October 11, 2007
-- by Dave JohnsonThis piece originally appeared at the Speak Out California blog.
Have you ever heard the song that goes, "This land is your land, this land is my land, this land was made for you and me"? The lyrics to this song make the point that the United States belongs to you, and that you are the government.
The Constitution of the United States and of the State of California begin with the words, "We, the People..." because here the people are the government. And it is time we all realized it.
Last week I wrote about the way we think about our government.
Ronald Reagan liked to say "Government is the problem, not the solution" and, "The nine most terrifying words in the English language are: "I'm from the government and I'm here to help.' " ... [But] the Constitutions of the United States of America and of the state of California both begin with the words, "We the people." So "we, the people" are the government. ...When you think about it this way, it makes the things Ronald Reagan said sound contradictory. How can we, the people be the problem? How can it be scary that we, the people are here to help each other?
Our government is US working together to take care of each other. This is a monumental shift in the way many of us have come to think about our relationship with our government. Government is not some "them" out there, like the conservatives want you to think - government is you, and me, and all of us in this together, for each other.
One implication of this shift in thinking is that, beyond the idea that we are the government, this land is also our land. Literally. WE own this state, and WE own this country. This means we own the oil and minerals under government land - and the government land. It means we own the trees in the national forests - and the national forests. (This means that the companies that are pumping that oil and mining those minerals and cutting those trees should be paying us a fair price - better check on that. ... Uh Oh.)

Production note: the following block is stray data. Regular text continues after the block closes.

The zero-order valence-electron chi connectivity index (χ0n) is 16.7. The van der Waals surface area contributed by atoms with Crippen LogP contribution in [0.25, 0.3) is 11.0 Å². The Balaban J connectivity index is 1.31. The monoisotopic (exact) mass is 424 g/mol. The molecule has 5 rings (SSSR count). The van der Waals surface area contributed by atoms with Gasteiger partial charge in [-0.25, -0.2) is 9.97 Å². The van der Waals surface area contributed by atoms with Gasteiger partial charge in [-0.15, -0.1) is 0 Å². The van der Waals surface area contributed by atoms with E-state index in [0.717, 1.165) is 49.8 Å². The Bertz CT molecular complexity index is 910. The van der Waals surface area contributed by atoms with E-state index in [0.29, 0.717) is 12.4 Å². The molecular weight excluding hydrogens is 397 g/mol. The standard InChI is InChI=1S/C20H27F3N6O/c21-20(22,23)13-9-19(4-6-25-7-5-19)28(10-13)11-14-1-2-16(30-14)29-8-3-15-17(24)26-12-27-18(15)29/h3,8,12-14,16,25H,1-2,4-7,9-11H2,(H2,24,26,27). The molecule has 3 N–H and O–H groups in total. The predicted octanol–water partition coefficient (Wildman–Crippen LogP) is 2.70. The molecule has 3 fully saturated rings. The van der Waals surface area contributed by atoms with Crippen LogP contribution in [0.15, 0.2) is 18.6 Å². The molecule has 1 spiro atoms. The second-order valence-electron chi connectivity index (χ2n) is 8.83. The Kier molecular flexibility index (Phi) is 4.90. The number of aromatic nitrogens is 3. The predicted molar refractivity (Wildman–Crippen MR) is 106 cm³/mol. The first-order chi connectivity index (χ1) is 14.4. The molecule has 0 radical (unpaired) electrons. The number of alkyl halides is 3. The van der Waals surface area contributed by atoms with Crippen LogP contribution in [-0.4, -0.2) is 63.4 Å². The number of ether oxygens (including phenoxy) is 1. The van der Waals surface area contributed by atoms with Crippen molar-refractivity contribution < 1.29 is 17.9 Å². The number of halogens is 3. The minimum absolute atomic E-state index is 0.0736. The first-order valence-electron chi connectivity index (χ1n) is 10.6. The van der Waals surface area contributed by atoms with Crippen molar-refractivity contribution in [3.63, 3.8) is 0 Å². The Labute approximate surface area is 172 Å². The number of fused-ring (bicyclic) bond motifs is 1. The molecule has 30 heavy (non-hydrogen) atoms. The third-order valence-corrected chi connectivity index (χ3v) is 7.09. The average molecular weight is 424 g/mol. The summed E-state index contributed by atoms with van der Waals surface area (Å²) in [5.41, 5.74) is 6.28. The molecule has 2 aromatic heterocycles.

Here is a revelation: this also means that companies that pollute your air and water should at the very least be paying us for the right to do so. And because we are the government, it also means that we decide the rules - all the rules - and we are supposed to tell the corporations what to do, and not the other way around.
Wow. When the implications of all that sinks in, things are gonna change. Big time.
Here is just one example of how we can start to change the way things are done, once we realize that we are the ones who are supposed to be in charge of this state and this country.
In his book Capitalism 3.0, Peter Barnes writes about how the people of Alaska set up and benefit from the Alaska Permanent Fund, and how these ideas could be used to help fight pollution and global warming. Here's how it works. The PEOPLE of Alaska are PAID by oil and mining companies to allow them to pump their oil or mine their minerals. Everyone gets a check. But, on top of that, these companies also have to pay into a permanent fund, so even after the oil is gone everyone in Alaska STILL gets a check because of the way they decided to manage that resource, the oil under their state, and everyone in Alaska will continue to get a check, forever.
Barnes suggests extending this idea to cover air and water pollution. WE own the air we breathe and the water, but right now corporations just dump CO2 and other stuff into that air, and pollutants into the water. Once again, WE, the people own the air and water - so we should be charging these companies for the right to pollute, up to a certain limit. Then we can raise the price they have to pay, every year. We can use that money to undo the effects of the pollution, build wind and solar generators, etc. And because they finally have to pay instead of just dumping stuff into our air and water, they will have an incentive to find ways to stop polluting.
The more we start understanding and asserting that we, the people own and govern our country, the more we will start to get things back under control.
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